In this first episode of the AgriSolar Clearinghouse webinar series, NREL’s Jordan Macknick, James McCall, and Haley Paterson join us to discuss the context and costs of agrivoltaics in the United States.

For this November teatime, we were excited to have Tyler Swanson and Jessica Guarino from the University of Illinois join us to discuss the latest on agrivoltaic regulations (check out their discussion of zoning, for example), solar grazing contracts, the economic considerations around grazing, and best practices from the targeted grazing industry that solar graziers can use for insight when developing contractual agreements. Much of the discussion revolved around issues concerning farmland becoming solar sites and the local conflicts that can create.

We had a very interesting discussion during the Q&A, where graziers dug into issues surrounding scaling up solar grazing, expanding agrivoltaics into crop production, and optimizing land-use for grazing at solar sites.

This Teatime was hosted by Kevin Richardson of the American Solar Grazing Association and Dr. Stacie Peterson of the AgriSolar Clearinghouse.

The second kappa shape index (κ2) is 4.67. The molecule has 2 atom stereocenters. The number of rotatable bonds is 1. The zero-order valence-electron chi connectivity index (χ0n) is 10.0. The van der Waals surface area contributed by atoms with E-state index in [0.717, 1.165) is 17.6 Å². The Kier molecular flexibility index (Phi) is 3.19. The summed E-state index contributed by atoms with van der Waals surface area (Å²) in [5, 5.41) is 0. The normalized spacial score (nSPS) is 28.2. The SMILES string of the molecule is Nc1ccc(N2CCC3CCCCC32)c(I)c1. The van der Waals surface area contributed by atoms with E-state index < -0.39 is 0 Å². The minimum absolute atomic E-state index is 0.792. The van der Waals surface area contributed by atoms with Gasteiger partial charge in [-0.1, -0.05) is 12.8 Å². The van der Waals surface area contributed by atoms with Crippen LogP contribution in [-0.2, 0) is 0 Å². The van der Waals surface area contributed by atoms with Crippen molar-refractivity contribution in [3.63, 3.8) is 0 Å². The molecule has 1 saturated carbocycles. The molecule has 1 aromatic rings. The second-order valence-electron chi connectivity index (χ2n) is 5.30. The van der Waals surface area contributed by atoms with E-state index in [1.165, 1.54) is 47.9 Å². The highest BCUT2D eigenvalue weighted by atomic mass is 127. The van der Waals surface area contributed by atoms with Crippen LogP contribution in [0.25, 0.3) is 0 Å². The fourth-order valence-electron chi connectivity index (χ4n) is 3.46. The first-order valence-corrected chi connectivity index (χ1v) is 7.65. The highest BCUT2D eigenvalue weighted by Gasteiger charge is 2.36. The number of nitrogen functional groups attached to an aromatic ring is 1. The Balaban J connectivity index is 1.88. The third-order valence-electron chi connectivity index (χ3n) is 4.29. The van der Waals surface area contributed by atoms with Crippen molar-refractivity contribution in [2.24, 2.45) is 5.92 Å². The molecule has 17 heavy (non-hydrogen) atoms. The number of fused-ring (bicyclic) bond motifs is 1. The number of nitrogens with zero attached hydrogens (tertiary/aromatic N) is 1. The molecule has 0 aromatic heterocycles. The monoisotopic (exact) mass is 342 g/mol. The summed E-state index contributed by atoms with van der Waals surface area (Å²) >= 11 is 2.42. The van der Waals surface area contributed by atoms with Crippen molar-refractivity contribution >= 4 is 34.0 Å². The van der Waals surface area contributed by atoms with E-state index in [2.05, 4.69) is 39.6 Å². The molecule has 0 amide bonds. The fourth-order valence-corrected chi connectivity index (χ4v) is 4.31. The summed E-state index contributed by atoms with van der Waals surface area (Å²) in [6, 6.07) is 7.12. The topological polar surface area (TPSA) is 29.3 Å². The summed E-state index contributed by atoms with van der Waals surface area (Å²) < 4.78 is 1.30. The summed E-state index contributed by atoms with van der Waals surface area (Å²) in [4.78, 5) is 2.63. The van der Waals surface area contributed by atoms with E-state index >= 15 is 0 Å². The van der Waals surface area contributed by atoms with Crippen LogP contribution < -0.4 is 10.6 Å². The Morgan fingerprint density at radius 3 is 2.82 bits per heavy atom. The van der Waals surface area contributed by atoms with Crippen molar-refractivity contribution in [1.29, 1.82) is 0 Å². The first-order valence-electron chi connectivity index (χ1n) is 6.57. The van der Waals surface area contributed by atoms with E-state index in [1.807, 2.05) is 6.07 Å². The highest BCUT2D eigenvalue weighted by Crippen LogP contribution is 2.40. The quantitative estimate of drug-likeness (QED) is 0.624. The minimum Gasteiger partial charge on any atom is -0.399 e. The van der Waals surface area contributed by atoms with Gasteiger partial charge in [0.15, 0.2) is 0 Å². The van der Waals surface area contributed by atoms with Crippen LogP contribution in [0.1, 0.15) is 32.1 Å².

In November, Sabrina Portner from the University of Minnesota presented on her exciting research into growing 14 different forage and grain crops at three different solar sites. The forages and grain were grown in the context of feeding them to the research farm dairy herd. Sabrina and her team looked at how different shade levels affected each crop’s biomass production, as well as the nutritional value of the crops.

This research addresses an important issue: as land availability pressures increase, especially with the expansion of solar in rural areas, the sustainable intensification of agriculture and the need for combining solar sites with agricultural production become more imperative. Their research works towards both goals of food production and clean energy production while providing flexible economic opportunities to farmers.

This Teatime was hosted by Kevin Richardson of the American Solar Grazing Association and Victorian Smart of the AgriSolar Clearinghouse.

In August 2022, ASGA Board President Jonathan Barter and “The Grass Whisperer” Troy Bishopp joined us for a lively discussion on how to plan grazing management.